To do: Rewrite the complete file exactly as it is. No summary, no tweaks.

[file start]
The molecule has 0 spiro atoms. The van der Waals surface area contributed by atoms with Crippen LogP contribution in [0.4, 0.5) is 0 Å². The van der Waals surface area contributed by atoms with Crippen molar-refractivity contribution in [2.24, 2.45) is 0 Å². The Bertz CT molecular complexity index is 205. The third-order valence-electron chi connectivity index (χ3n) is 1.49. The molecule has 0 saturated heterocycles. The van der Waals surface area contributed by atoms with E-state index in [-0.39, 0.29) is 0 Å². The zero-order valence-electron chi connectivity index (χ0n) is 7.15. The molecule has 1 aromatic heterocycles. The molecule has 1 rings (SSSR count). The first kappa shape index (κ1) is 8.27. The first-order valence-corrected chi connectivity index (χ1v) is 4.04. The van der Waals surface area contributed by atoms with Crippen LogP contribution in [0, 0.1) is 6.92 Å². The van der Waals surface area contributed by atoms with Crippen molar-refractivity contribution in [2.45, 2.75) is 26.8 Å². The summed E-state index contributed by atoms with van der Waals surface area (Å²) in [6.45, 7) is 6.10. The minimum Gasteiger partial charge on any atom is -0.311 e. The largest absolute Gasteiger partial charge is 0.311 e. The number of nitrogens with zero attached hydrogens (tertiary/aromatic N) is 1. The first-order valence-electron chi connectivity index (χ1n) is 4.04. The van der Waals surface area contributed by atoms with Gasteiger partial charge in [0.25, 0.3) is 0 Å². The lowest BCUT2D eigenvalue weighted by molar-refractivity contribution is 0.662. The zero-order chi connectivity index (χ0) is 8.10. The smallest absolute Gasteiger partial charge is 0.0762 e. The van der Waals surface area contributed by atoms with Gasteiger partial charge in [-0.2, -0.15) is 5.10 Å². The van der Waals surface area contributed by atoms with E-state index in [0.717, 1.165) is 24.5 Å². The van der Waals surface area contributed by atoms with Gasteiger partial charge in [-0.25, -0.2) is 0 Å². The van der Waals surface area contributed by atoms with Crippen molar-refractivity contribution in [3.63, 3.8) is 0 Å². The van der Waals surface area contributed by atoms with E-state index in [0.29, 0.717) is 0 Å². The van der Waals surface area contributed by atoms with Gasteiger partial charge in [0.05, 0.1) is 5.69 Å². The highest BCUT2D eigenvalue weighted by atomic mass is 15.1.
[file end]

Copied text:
The molecule has 0 spiro atoms. The van der Waals surface area contributed by atoms with Crippen LogP contribution in [0.4, 0.5) is 0 Å². The van der Waals surface area contributed by atoms with Crippen molar-refractivity contribution in [2.24, 2.45) is 0 Å². The Bertz CT molecular complexity index is 205. The third-order valence-electron chi connectivity index (χ3n) is 1.49. The molecule has 0 saturated heterocycles. The van der Waals surface area contributed by atoms with E-state index in [-0.39, 0.29) is 0 Å². The zero-order valence-electron chi connectivity index (χ0n) is 7.15. The molecule has 1 aromatic heterocycles. The molecule has 1 rings (SSSR count). The first kappa shape index (κ1) is 8.27. The first-order valence-corrected chi connectivity index (χ1v) is 4.04. The van der Waals surface area contributed by atoms with Crippen LogP contribution in [0, 0.1) is 6.92 Å². The van der Waals surface area contributed by atoms with Crippen molar-refractivity contribution in [2.45, 2.75) is 26.8 Å². The summed E-state index contributed by atoms with van der Waals surface area (Å²) in [6.45, 7) is 6.10. The minimum Gasteiger partial charge on any atom is -0.311 e. The largest absolute Gasteiger partial charge is 0.311 e. The number of nitrogens with zero attached hydrogens (tertiary/aromatic N) is 1. The first-order valence-electron chi connectivity index (χ1n) is 4.04. The van der Waals surface area contributed by atoms with Gasteiger partial charge in [0.25, 0.3) is 0 Å². The lowest BCUT2D eigenvalue weighted by molar-refractivity contribution is 0.662. The zero-order chi connectivity index (χ0) is 8.10. The smallest absolute Gasteiger partial charge is 0.0762 e. The van der Waals surface area contributed by atoms with Gasteiger partial charge in [-0.2, -0.15) is 5.10 Å². The van der Waals surface area contributed by atoms with E-state index in [0.717, 1.165) is 24.5 Å². The van der Waals surface area contributed by atoms with Gasteiger partial charge in [-0.25, -0.2) is 0 Å². The van der Waals surface area contributed by atoms with Crippen molar-refractivity contribution in [3.63, 3.8) is 0 Å². The van der Waals surface area contributed by atoms with E-state index in [0.29, 0.717) is 0 Å². The van der Waals surface area contributed by atoms with Gasteiger partial charge in [0.05, 0.1) is 5.69 Å². The highest BCUT2D eigenvalue weighted by atomic mass is 15.1.